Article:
To automate the underlying process, we propose an innovative approach for automatic sports field registration that can run in real time and is based on computer vision and deep learning technologies. Our approach uses the RGB screen image as the only input to train a deep neural network to simultaneously localize both sparse key points and dense landmarks on the sports field. Then, these automatically detected key points and landmarks are jointly used to compute the homography transformation and perform the field registration for each frame of a sports video.

Automatic field registration framework

A key challenge for reliably and accurately performing sports field registration is the lack of sufficiently distinct field features (for example, insufficient landmarks or line intersections on the image). This challenge is prevalent in the top five sports in the United States (football, soccer, basketball, ice hockey, and tennis) and is caused by the following three factors:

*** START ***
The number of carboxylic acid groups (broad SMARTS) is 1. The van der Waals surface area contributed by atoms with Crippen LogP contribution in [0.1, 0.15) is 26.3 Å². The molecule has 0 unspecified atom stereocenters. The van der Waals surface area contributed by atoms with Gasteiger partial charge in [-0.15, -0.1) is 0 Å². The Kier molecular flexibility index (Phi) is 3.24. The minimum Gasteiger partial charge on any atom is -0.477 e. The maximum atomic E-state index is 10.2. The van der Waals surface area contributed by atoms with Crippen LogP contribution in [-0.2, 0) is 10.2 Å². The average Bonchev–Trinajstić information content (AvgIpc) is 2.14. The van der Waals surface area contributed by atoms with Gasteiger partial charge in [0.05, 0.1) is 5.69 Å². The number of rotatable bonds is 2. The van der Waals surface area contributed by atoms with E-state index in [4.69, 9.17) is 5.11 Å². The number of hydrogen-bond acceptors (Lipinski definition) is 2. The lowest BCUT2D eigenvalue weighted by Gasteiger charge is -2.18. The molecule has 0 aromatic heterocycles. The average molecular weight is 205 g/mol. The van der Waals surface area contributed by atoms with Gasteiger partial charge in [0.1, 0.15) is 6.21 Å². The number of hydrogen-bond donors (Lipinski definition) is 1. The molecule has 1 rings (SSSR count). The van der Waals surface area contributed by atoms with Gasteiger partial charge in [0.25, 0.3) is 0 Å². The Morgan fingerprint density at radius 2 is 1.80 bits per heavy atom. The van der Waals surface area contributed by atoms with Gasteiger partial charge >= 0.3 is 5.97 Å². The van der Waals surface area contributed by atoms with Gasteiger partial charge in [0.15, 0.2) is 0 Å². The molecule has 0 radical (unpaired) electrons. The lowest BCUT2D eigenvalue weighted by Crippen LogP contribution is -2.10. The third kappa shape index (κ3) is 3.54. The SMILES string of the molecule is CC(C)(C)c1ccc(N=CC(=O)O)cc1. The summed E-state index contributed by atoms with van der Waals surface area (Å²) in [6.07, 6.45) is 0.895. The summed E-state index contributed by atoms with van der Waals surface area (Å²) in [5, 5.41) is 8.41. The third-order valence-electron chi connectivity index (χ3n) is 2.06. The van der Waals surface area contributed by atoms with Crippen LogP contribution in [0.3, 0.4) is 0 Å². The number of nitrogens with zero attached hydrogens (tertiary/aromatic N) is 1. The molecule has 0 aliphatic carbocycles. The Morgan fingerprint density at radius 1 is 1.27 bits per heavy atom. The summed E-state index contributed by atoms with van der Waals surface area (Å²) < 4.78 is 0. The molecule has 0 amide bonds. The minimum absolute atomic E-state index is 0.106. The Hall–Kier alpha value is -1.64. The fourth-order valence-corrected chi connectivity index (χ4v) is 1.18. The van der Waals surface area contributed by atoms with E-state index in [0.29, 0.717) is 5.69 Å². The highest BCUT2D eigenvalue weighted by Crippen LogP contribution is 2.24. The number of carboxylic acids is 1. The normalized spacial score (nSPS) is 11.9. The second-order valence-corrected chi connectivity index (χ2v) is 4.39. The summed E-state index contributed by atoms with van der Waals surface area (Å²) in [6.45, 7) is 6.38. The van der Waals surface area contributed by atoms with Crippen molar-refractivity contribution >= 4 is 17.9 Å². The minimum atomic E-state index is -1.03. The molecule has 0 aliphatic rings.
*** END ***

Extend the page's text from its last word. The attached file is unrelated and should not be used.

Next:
• Uniform field appearance – The sports field’s appearance has a uniform texture (for example, the middle area of soccer field is mostly occupied by green grass).
  • Narrow field-of-view – The camera only captures a small portion of the field.
  • Field occlusion – The players occlude the sports field’s landmarks (for example, multiple players in the same area occluding landmarks).

The following three images show the impact of these three factors in real life.

A series of three images. The first shows a soccer game where the field has a uniform appearance. The second shows an American football game where the view of the field is very narrow and might obstruct the play. The third image shows how players in a basketball game might block the view of the field around the hoop in the end zone of an opposition team.

The impact of uniform field appearance, narrow field-of-view, and field occlusion can be significant.